[Editor’s Note: this post was co-authored by Justin Chakma, Dr. Reshma Jagsi, and Stephen M. Sammut.]
Since 1950, U.S. government funding has supported research underlying 84 percent of Nobel Prizes awarded in Medicine & Physiology. These scientific breakthroughs have resulted in new medicines and created significant economic value. For example, the discovery of gene silencing, which won the 2006 Nobel Prize, led to more than 25 new therapies in development, and created two companies valued at over $8 billion in market capitalization. U.S. government funding has contributed to the development of almost half of all FDA-approved medicines.
This marriage between federal research and industry helped establish our global preeminence in biomedical research for the last 50 years. But short-sighted cuts to federal research funding and the lack of a long-term industrial strategy have placed the U.S. biomedical research enterprise at the brink of a potentially irreversible decline. The purchasing power of grants from the National Institutes of Health declined by more than 20 percent from 2003 to 2013, and is poised to decline even further despite the recent budget accord.
In a study published in the January 2nd issue of The New England Journal of Medicine, we analyzed global biomedical R&D expenditure from 2007 to 2012. We found that overall inflation-adjusted U.S. biomedical research expenditure declined by $12 billion, while U.S. market share of global biomedical R&D expenditure declined to below 45 percent, down from its historic heights of 70 percent to 80 percent.
Surprisingly, this decline was driven by industry as pharmaceutical companies shut down R&D sites in the U.S., and moved operations to Asia in the face of poor R&D productivity – $4 billion is now the average R&D cost for every FDA approval. Public-sector spending only kept pace with inflation because of the 2009 federal stimulus package, but with cuts persisting into 2014 and beyond, NIH funding next year will likely decline an additional 7 percent in inflation-adjusted dollars, from 2012 levels.
Reducing federal funding threatens the progress of biomedical research globally because the U.S. accounted for 51 percent of global public-sector R&D spending in 2012. The U.S. has the most to lose from slowing progress in understanding disease because industry will continue to shift R&D to Asia to compensate for the higher rates of clinical trial failures, while simultaneously cutting unproductive internal R&D spending and depending even more on government funded research.
Already, U.S. share of industry biomedical research expenditure has declined from 50 percent to 42 percent over the last 5 years. Over the long run, the diminished attraction of a biomedical research career may result in our brightest talent shunning one of the few disciplines where we still retain global dominance, and departing for more welcoming shores, especially if countries like China continue to increase biomedical R&D spending–China is up 313 percent since 2007.
There are already signs of this brain drain. Less than two months ago, the FDA approved a new cancer drug, ibrutinib, which may extend the survival of certain leukemia patients by a median of 5 years according to some Wall Street analysts. Most cancer drugs extend life by months. The discoverer of ibrutinib, Dr. Zhengying Pan, trained at Columbia and Stanford before joining Celera in California, where he synthesized the drug in 2007. By 2009, Dr. Pan was on the faculty at Peking University in China, attracted by research funding and lab space made available by the Chinese government.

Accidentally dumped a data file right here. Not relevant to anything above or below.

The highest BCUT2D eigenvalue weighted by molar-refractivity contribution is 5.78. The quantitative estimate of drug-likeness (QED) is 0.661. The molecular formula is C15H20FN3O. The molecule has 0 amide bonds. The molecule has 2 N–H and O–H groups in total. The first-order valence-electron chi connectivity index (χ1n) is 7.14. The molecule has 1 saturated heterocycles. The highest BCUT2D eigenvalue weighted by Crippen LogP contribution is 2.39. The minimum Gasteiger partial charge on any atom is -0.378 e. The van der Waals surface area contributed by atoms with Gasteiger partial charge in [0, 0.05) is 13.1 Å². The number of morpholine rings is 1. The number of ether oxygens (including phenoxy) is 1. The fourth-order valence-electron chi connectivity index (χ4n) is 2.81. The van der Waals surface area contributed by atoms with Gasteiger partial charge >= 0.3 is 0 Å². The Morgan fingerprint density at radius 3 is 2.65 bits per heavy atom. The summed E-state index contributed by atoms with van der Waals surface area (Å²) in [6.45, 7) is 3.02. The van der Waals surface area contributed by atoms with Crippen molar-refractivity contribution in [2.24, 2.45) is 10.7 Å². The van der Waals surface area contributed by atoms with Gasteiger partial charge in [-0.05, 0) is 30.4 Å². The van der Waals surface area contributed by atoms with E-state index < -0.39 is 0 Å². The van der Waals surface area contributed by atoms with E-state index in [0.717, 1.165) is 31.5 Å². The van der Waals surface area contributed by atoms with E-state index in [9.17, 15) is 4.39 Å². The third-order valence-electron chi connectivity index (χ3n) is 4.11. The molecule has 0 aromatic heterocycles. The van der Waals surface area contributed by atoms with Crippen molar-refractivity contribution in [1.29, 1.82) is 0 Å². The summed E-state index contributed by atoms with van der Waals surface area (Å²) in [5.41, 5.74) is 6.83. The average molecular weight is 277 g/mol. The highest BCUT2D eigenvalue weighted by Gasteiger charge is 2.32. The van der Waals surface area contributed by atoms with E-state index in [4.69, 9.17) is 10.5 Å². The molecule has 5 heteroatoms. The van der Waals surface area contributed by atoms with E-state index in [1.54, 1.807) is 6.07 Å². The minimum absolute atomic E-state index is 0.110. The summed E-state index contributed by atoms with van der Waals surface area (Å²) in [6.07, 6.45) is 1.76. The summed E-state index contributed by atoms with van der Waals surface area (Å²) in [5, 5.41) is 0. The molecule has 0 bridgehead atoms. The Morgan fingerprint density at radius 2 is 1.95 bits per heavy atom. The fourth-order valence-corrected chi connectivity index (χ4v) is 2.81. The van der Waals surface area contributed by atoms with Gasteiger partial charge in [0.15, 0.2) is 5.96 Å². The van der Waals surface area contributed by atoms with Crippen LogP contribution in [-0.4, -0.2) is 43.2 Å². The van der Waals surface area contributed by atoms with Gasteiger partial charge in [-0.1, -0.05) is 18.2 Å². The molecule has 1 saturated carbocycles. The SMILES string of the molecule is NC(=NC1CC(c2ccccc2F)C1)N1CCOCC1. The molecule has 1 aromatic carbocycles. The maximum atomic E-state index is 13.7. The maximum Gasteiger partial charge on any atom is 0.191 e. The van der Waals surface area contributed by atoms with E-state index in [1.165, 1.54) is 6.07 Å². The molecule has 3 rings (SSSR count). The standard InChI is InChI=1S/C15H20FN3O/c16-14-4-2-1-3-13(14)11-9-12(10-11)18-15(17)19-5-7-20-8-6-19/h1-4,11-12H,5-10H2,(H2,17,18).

Governments in Asia are investing billions of dollars to recruit top scientists like Dr. Pan, constructing world-class laboratory infrastructure, and winning industry R&D dollars with tax subsidies and grants. These initiatives in biomedical research parallel prior efforts in the clean energy, where China has outspent the U.S. by almost 2-to-1 in absolute terms, and established itself as the leading market globally. In its most recent Five Year Plan, the Chinese government committed $308 billion across seven scientific areas, including biotechnology.
Congress needs to increase funding of the NIH, if not for the advancement of medicine, then for economic self-preservation. Specifically, NIH funding needs to be directed towards translational research to reduce the number of clinical failures by improving our fundamental understanding of disease origin and progression, by supporting industrywide initiatives such as identifying better markers of disease progression, and by co-sponsoring early “proof of concept” trials with industry, as well as conducting the longitudinal studies required in diseases such as Alzheimer’s, where so many drugs have failed.
These funding plans need to be long term, at least five years in length. The long development times of both new medicines and new scientists have made the U.S. complacent about changes that will not be apparent for another five to 10 years, but will be difficult to reverse.
The decline in both academic and industry research investment in the United States is especially discouraging because other mature economies such as Japan and Europe have maintained their investment in biomedical R&D. Simply put, the US has abdicated its global leadership in biomedical research, and must respond now if it wants to reverse the course.
Justin Chakma is an investor at Thomas, McNerney & Partners. Dr. Reshma Jagsi is a physician-scientist at the University of Michigan, Ann Arbor. Stephen M. Sammut is a senior fellow at the Wharton School at the University of Pennsylvania.
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